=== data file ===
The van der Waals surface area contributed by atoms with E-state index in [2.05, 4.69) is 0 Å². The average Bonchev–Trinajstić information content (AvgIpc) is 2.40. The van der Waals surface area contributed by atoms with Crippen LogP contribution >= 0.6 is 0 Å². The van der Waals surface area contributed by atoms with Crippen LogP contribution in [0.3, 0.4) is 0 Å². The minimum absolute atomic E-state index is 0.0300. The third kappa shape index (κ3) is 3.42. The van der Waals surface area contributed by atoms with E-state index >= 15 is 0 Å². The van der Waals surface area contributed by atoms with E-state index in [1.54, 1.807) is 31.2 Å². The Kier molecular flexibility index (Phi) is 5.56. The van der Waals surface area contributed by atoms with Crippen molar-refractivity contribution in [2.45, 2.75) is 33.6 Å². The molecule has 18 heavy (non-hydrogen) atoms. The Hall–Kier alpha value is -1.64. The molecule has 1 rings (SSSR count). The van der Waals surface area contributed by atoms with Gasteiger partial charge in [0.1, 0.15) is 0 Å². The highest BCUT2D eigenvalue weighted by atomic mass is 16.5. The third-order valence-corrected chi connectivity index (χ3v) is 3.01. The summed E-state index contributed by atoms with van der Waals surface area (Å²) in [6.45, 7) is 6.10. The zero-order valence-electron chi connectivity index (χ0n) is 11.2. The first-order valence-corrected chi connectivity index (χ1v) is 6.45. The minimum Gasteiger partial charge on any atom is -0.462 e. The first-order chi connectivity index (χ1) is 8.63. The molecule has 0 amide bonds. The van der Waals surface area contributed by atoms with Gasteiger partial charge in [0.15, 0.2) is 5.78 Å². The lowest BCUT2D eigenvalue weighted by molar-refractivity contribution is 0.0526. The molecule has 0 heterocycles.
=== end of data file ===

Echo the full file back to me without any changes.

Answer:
The van der Waals surface area contributed by atoms with E-state index in [2.05, 4.69) is 0 Å². The average Bonchev–Trinajstić information content (AvgIpc) is 2.40. The van der Waals surface area contributed by atoms with Crippen LogP contribution >= 0.6 is 0 Å². The van der Waals surface area contributed by atoms with Crippen LogP contribution in [0.3, 0.4) is 0 Å². The minimum absolute atomic E-state index is 0.0300. The third kappa shape index (κ3) is 3.42. The van der Waals surface area contributed by atoms with E-state index >= 15 is 0 Å². The van der Waals surface area contributed by atoms with E-state index in [1.54, 1.807) is 31.2 Å². The Kier molecular flexibility index (Phi) is 5.56. The van der Waals surface area contributed by atoms with Crippen molar-refractivity contribution in [2.45, 2.75) is 33.6 Å². The molecule has 18 heavy (non-hydrogen) atoms. The Hall–Kier alpha value is -1.64. The molecule has 1 rings (SSSR count). The van der Waals surface area contributed by atoms with Gasteiger partial charge in [0.1, 0.15) is 0 Å². The highest BCUT2D eigenvalue weighted by atomic mass is 16.5. The third-order valence-corrected chi connectivity index (χ3v) is 3.01. The summed E-state index contributed by atoms with van der Waals surface area (Å²) in [6.45, 7) is 6.10. The zero-order valence-electron chi connectivity index (χ0n) is 11.2. The first-order valence-corrected chi connectivity index (χ1v) is 6.45. The minimum Gasteiger partial charge on any atom is -0.462 e. The first-order chi connectivity index (χ1) is 8.63. The molecule has 0 amide bonds. The van der Waals surface area contributed by atoms with Gasteiger partial charge in [0.15, 0.2) is 5.78 Å². The lowest BCUT2D eigenvalue weighted by molar-refractivity contribution is 0.0526. The molecule has 0 heterocycles.